An Arguement for Plotting

make things happen

The last couple of weeks, I’ve been getting ready to start writing an adult mystery, a cozy.  When I tried to develop my premise, I discovered that I just didn’t know enough. I needed to do more work with my characters.

I’ve also been a little iffy on whether or not I wanted to plot out a novel vs just pantsing it.  But this time around and really seeing the benefit of plotting.  My character works at a museum.  Initially, I thought she was the archivist of the museums book collection and documents because the “person of note” was a children’s author.  But that still felt generic especially when I started really getting into the character.  She seemed real but her occupation felt thin.

So I started thinking about my character and what kind of children’s author she would be passionate about.  Over the course of Wednesday afternoon, I came up with the name for and premise of the fictitious series written by the “person of note.”  I knew when the books were written as well as the moral code they represented.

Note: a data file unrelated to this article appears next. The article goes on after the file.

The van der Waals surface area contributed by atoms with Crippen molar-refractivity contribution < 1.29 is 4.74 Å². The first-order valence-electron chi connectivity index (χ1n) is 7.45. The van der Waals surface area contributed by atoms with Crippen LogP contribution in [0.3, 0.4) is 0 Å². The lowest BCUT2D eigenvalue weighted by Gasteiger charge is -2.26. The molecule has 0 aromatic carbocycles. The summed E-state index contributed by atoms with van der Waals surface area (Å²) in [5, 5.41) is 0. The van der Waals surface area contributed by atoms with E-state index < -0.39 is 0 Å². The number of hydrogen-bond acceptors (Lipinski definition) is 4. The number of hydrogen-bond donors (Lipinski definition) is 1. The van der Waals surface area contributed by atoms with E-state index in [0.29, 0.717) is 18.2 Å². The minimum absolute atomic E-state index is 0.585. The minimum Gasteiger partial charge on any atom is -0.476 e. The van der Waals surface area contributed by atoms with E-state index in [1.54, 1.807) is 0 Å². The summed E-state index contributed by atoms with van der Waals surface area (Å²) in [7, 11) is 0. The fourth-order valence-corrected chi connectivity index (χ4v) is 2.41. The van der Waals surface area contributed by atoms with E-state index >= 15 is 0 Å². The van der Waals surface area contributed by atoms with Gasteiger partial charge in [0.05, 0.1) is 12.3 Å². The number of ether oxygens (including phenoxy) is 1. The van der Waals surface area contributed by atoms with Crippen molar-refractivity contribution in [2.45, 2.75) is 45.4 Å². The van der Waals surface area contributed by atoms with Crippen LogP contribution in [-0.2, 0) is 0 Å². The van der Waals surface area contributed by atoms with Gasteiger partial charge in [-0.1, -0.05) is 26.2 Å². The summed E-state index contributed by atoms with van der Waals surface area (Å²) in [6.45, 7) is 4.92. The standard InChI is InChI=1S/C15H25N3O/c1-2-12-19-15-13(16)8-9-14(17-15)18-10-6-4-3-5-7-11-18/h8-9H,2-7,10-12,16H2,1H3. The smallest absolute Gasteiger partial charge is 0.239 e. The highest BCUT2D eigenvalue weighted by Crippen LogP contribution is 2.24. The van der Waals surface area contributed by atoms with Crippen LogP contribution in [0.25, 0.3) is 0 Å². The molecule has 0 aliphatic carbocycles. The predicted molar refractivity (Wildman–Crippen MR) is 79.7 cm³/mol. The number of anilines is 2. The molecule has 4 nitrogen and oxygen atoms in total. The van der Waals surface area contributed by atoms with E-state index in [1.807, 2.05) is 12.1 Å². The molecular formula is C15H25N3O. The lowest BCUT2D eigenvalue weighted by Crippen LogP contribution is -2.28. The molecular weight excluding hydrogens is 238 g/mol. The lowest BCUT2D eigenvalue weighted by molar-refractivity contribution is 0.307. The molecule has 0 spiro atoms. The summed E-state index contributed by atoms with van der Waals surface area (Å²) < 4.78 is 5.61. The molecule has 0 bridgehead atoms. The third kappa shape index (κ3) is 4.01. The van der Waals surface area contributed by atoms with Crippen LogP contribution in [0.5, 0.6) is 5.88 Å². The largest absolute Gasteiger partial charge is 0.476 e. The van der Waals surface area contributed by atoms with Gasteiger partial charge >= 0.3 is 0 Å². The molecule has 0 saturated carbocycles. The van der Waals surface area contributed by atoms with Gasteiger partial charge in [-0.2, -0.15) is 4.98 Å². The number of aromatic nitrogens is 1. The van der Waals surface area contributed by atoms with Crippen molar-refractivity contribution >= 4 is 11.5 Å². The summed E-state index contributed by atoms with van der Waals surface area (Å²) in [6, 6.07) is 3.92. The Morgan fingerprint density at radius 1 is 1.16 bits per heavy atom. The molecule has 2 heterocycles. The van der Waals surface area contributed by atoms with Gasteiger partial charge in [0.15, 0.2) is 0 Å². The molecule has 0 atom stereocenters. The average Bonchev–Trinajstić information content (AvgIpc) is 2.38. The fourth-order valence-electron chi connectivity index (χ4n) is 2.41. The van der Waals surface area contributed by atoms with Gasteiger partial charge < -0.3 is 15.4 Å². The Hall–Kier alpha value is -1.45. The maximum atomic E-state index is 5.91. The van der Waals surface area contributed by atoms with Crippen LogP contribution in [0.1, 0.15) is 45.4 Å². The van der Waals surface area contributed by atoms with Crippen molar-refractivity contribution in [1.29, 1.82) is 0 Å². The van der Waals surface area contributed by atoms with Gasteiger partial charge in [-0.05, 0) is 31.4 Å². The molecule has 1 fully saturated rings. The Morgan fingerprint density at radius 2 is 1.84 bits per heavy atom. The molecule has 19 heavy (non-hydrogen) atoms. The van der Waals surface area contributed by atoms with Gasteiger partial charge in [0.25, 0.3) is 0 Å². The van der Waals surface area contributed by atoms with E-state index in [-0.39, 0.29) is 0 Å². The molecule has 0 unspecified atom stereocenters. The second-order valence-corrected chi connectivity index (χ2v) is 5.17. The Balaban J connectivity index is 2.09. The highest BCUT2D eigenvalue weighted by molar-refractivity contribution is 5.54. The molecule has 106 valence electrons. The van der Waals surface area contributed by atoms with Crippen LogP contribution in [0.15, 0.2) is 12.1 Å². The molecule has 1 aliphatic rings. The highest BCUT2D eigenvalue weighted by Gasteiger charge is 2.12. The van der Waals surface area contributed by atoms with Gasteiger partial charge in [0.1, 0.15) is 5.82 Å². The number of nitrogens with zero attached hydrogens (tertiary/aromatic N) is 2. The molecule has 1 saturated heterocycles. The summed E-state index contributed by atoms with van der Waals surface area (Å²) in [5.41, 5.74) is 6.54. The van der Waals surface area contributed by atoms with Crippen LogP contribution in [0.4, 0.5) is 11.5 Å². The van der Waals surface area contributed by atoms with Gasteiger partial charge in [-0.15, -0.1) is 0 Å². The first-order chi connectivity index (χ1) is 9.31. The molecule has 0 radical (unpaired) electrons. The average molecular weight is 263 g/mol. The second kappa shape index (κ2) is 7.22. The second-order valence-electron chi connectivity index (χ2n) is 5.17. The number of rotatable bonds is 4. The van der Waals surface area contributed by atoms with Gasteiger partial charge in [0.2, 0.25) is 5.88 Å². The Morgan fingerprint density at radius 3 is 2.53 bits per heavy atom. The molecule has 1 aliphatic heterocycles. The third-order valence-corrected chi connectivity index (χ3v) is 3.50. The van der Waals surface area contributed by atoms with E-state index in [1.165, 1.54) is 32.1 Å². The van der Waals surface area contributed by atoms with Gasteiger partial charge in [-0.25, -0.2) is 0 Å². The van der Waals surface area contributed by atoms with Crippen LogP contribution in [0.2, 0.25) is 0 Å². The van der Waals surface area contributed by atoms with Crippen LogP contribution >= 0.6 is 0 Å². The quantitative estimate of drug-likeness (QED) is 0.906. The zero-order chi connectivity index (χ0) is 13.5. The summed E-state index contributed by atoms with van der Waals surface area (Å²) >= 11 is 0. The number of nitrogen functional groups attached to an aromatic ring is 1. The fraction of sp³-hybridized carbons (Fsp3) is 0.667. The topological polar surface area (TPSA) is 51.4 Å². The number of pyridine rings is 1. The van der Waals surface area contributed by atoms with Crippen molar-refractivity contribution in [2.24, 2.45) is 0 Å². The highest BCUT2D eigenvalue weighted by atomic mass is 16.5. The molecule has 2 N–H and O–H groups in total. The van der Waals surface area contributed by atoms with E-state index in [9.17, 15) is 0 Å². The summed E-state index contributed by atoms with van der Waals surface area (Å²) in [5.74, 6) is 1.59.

It seems like a bit much, doesn’t it?  But the important thing is that it is going to play into the background of the town.  This will come into play perhaps not in book 1 but in later mysteries.  See – I’m thinking series.

But I wouldn’t have come up with all of this if I was just winging it – aka pantsing.  I needed the space and the time to develop her occupation.  And I can see now how this will complicate all kinds of things through the various books.

On one hand, I’m hoping that I don’t have to go this deep for every character but I have my suspicions that it would be worthwhile, helping to create a setting and a world that is only loosely based on anywhere in particular but feels concrete and real.  Plotting is definitely worth the effort.

–SueBE

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